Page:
Edina’s Competitive Cheer Team

Competitive cheerleading is growing in Edina.
Edina's competitive cheerleaders consistently finish in the top 10 at the National Cheerleading Competition each February. Photo courtesy Linda J. Soranno.

While most people would consider two and a half minutes an insignificant amount of time, nothing could be further from the truth for the Edina competitive cheerleading team. A frenetic 150-second routine consists of tumbling, passing, running, jumping, stunts and a one-minute cheer. This routine is the culmination of many months of practice that require a commitment of four to five days a week and an enormous amount of synchronicity and teamwork, all while facing the risk of injuries.
The cheerleaders’ pyramid often requires 40 to 50 hours of practice to perfect. And regardless of any unexpected falls or injuries that may occur during their routine, the girls are expected to always have smiles on their faces.
“These girls are very tough,” medium varsity team head coach Jackie Roario says. “They get knocked around and get right back up, because they’re all about the team. They’re real athletes—strength conditioning, muscle memory, and it’s all about perfecting the same skill at the same time every single time with the rest of the team.”
The National High School Cheerleading Championship began in 1980. Every February, the National Cheerleading Competition is televised nationally from Disney World in Orlando, Fla. Teams from Edina consistently finish in the top 10 nationwide, and placed fifth in both 2009 and 2010.
“Two years ago was my first year on the team and we made it to finals,” says Darien Woller, a junior at Edina High School. “Going off that mat and knowing that we had worked so hard for nine months on this routine felt very rewarding.”
Edina boasts four competitive cheerleading squads—middle school, junior varsity and two varsity teams. The green varsity team, with 16 members (with three alternates), is the medium division, while the white varsity team, consisting of 20 members (with three alternates), is the large division. All told, the varsity teams boast 41 cheerleaders (including five alternates) in grades seven through 12, with approximately 50 waiting in the wings on the middle school and junior varsity teams.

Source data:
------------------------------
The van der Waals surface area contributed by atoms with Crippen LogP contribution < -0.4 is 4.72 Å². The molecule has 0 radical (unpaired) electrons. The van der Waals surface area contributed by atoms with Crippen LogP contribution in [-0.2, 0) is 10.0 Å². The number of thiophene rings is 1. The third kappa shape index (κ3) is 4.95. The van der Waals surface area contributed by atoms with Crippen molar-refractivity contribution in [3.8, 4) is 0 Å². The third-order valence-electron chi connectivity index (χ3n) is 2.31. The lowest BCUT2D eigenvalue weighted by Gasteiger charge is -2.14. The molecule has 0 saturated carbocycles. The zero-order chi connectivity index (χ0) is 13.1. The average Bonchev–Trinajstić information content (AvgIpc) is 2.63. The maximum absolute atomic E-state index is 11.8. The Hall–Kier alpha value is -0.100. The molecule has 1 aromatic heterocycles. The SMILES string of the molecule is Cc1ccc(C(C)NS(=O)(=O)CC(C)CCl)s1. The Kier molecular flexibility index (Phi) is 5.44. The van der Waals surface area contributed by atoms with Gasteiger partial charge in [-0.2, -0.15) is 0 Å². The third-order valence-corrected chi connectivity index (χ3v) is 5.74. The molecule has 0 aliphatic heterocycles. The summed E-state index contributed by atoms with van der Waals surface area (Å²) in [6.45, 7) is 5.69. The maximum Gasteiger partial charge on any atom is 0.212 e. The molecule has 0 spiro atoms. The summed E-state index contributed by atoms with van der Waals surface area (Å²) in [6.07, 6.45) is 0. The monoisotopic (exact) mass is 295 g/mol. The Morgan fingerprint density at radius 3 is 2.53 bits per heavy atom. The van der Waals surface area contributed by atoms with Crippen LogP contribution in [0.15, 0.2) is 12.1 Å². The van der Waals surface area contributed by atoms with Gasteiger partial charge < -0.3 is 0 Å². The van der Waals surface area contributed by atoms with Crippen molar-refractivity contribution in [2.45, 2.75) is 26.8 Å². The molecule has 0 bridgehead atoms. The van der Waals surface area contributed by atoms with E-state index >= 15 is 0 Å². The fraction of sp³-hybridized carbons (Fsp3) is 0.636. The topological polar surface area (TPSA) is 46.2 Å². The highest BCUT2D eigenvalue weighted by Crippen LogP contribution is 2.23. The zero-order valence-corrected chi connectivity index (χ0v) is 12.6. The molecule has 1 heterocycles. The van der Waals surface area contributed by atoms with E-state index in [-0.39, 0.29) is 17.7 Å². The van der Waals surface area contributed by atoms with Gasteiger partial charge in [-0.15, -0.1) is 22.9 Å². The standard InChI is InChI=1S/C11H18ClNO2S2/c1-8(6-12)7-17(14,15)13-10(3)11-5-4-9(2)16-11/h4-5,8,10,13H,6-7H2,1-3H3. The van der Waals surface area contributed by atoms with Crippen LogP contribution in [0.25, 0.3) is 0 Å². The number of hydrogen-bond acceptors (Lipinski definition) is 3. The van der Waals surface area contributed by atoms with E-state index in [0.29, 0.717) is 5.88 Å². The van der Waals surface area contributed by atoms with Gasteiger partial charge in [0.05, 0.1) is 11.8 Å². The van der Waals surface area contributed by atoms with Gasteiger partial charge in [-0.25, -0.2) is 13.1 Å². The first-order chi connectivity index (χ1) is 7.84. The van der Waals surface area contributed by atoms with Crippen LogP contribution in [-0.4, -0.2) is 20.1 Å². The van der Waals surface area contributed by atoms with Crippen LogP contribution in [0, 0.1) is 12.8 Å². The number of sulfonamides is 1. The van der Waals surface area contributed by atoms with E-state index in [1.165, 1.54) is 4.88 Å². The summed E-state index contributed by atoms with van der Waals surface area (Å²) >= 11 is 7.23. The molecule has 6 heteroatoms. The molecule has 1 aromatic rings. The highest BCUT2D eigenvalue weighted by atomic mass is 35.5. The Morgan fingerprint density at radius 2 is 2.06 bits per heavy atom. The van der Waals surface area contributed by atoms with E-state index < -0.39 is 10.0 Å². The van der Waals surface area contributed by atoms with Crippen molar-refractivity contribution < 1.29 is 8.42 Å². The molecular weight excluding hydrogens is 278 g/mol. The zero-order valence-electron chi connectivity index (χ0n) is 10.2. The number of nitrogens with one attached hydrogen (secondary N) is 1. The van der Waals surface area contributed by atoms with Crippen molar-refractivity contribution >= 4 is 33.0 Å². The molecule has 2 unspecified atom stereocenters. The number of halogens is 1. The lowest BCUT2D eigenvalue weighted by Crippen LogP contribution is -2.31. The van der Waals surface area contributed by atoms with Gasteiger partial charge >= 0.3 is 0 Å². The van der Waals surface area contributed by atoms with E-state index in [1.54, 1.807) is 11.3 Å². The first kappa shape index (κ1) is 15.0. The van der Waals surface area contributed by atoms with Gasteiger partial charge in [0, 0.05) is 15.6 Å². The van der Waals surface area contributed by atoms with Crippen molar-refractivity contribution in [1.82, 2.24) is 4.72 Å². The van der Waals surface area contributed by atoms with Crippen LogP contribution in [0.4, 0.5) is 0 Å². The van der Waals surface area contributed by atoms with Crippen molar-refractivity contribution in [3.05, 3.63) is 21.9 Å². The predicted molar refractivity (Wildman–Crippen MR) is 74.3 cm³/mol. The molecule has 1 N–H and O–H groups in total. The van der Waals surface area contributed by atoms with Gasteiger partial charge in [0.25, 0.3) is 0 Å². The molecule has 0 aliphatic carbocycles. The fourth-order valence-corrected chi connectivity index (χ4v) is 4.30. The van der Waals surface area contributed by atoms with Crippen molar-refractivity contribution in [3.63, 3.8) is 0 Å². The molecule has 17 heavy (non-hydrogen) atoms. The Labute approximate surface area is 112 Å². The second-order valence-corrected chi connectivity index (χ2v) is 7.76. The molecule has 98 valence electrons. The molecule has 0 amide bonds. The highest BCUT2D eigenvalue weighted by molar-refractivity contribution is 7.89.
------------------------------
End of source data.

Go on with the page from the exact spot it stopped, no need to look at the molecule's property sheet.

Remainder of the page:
There are two different types of cheerleading: sideline and competitive. Sideline cheerleaders perform at football games in the fall, and in the winter they train for competitive. “Football games are great community builders,” says 10th-grader Anna Cerf.
Program director/spirit squad coordinator Jenn Carter knows that the growth of Edina Competitive Cheerleading didn’t happen overnight. “Building a legacy and being able to compete at a national level, over time has helped us evolve into who we are. Watching us grow from one team to four teams, to about 90 people in total, has been an amazing thing to be a part of.”
While competitive cheerleading requires a huge time commitment, “we have found that students who are involved in extracurricular activities such as cheerleading do better in school, because there is a higher level of engagement,” says Carter. Many of Edina’s competitive cheerleaders have gone on to cheer in college.
Any good team owes its success to teamwork, and teamwork in competitive cheerleading is particularly crucial. “Competitive cheerleading isn’t an individual sport, where you can go off and practice or focus on it by yourself,” junior Sigrid Brost says. “We all need each other to help hit the mark on the routine. It brings in the value of being able to work with others and get along with them.”
That teamwork also encourages life-long relationships. “I like competitive cheerleading because that sense of ‘family’ with your teammates becomes very strong,” says senior Sydney Mamus. “You spend so much time with these people, travel with them, and become best friends.  I just love them all."